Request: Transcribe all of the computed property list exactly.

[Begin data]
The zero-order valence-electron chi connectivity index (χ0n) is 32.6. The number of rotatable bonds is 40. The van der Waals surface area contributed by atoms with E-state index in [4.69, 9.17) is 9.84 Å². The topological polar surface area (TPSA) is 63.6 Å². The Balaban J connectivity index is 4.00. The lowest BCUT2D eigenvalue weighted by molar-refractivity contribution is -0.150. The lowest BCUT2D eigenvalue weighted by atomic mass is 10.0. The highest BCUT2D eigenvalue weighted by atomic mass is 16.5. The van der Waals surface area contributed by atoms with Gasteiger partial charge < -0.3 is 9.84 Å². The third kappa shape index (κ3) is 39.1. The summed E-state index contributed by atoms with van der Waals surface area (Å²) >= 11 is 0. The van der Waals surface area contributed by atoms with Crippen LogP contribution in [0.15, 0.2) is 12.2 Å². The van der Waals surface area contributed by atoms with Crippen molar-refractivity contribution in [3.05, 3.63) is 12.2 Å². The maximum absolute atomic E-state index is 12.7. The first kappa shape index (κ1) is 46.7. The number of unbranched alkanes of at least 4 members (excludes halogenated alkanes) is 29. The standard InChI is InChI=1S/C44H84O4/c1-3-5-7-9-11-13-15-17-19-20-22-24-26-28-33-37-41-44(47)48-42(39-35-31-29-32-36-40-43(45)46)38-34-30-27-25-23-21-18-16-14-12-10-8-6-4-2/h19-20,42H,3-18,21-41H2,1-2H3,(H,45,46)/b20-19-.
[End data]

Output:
The zero-order valence-electron chi connectivity index (χ0n) is 32.6. The number of rotatable bonds is 40. The van der Waals surface area contributed by atoms with E-state index in [4.69, 9.17) is 9.84 Å². The topological polar surface area (TPSA) is 63.6 Å². The Balaban J connectivity index is 4.00. The lowest BCUT2D eigenvalue weighted by molar-refractivity contribution is -0.150. The lowest BCUT2D eigenvalue weighted by atomic mass is 10.0. The highest BCUT2D eigenvalue weighted by atomic mass is 16.5. The van der Waals surface area contributed by atoms with Gasteiger partial charge < -0.3 is 9.84 Å². The third kappa shape index (κ3) is 39.1. The summed E-state index contributed by atoms with van der Waals surface area (Å²) >= 11 is 0. The van der Waals surface area contributed by atoms with Crippen LogP contribution in [0.15, 0.2) is 12.2 Å². The van der Waals surface area contributed by atoms with Crippen molar-refractivity contribution in [3.05, 3.63) is 12.2 Å². The maximum absolute atomic E-state index is 12.7. The first kappa shape index (κ1) is 46.7. The number of unbranched alkanes of at least 4 members (excludes halogenated alkanes) is 29. The standard InChI is InChI=1S/C44H84O4/c1-3-5-7-9-11-13-15-17-19-20-22-24-26-28-33-37-41-44(47)48-42(39-35-31-29-32-36-40-43(45)46)38-34-30-27-25-23-21-18-16-14-12-10-8-6-4-2/h19-20,42H,3-18,21-41H2,1-2H3,(H,45,46)/b20-19-.